Schistosomiasis: what happened next?

15 June 2017

Interview with

Jim Collins, University of Texas Southwestern Medical Center

Last year the Naked Scientists heard from Jim Collins at the University of Texas Southwestern Medical Center. He’s been studying schistosomes, and when we last spoke he’d just discovered one of the ways that these parasites, which multiply inside freshwater snails and then infect humans when they enter the water, fend off our immune response. Chris Smith caught up with him to hear how the work’s progressed…

Jim - Schistosomes which are these parasitic flatworms infect hundreds and millions of people have stem cells. Once they're inside their human host, they're capable of surviving there for decades. We’ve postulated that the stem cells are playing an important role in keeping their tissues young and healthy throughout this really long lifespan that they have.

Chris - Because one of the big challenges is, these parasites have to live up-close and personal with the immune system, and they're therefore potentially being attacked and assailed all the time, aren't they? So they may well have tissues that need replacing.

Jim - Exactly. So they live in the blood which is basically the frontlines of the immune system. And so, what we found is that these schistosomes – the so-called blood flukes – they have these stem cells but it seems that the main job of these stem cells in the parasite is to constantly rejuvenate the parasite’s skin which is the structure called tegument. And so, it suggests that stem cells are playing a role in perhaps allowing the parasite to maybe even to survive in the blood, but maybe also as a means that they were able to invade the host immunity.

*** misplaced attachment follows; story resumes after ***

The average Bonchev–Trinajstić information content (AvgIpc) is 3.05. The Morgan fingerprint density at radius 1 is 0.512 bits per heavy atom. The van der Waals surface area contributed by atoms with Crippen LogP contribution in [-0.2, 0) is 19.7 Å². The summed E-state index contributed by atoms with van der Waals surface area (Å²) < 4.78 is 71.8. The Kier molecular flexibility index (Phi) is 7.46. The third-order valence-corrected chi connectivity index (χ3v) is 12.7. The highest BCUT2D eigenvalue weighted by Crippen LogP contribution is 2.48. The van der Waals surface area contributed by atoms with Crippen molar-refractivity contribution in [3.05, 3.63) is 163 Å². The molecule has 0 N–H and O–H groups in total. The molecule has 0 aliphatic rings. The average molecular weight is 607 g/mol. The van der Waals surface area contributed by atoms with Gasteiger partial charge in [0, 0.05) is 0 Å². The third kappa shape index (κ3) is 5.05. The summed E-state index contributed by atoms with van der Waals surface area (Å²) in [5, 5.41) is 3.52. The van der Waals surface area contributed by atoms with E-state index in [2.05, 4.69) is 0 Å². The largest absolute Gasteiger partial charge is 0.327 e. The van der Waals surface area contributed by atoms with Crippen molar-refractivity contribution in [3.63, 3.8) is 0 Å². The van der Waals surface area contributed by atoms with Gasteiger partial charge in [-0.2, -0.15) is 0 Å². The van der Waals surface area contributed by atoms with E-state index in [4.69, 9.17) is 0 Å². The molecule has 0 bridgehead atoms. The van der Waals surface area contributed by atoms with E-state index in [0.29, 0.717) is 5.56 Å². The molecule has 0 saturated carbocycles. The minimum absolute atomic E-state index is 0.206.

Chris - Now that’s sort of where we left off when we spoke last time, but how have you taken the story forward and actually, challenged that notion to say, “Well, if that’s true, we’d better prove it.”

Jim - So it turns out that that’s a very challenging experiment to do – to directly test the model that the stem cells were involved in modulating how the parasite interphases with the host. And so, what we’ve been focusing on is the developmental aspects of how the stem cells are rejuvenating this tegumental structure.

Chris - Presumably, if you were to disable this system then you would render these animals much more vulnerable to things like immune attack. And therefore, the likelihood of them being cleared from the body would go up enormously.

Jim - Exactly. So, if we could figure out a way to block the stem cells’ ability to make these tegumental cells, then that absolutely could be a way to think about trying to target these parasites. If you blunt their ability to make new tegumental cells, our hypothesis is that then the parasites would no longer be able to survive the hostile environment within the immune system and those are experiments that we're actively trying to get to work in the lab. It turns out it’s not such an easy experiment because what it actually requires is a viable immune system which we have really no means of replicating inside of a dish where we, in cell culture where we do a lot of these experiments to the parasites, what's it going to require is taking parasites out of a host such as a mouse, manipulating them to deplete their stem cells and then transplanting them surgically back into an animal that’s capable of evoking immune response against the parasites. And so, we’ve developed a procedure based on Pplusic literature to be able to do this in the lab. We successfully done that and so now, we’re working to basically kill the stem cells and then put the parasites back in and see what happens.

Chris - Is there no way you could wire some kind of genetic vulnerability into the cells so that you could for instance administer a drug and then kill them off that way?

Jim - Yeah. It’s one of the challenges of studying – when we collected tropical disease is that in many ways, the organisms that we use had experimental neglected and we don’t necessarily have the tools that you have to study things like fruit flies or nematodes. And so, one kind of pie in the sky idea that a number of people in the community are trying to develop is genome editing techniques where you basically use this system called CRISPR/Cas9 to make changes of the genome in the organism and then you can exploit those to try to understand the biology of the animal. Unfortunately, given the way that parasites live, they have a very complicated life cycle. It makes it really challenging to try to develop ways to implement this kind of new genome editing technologies to manipulate these parasites.

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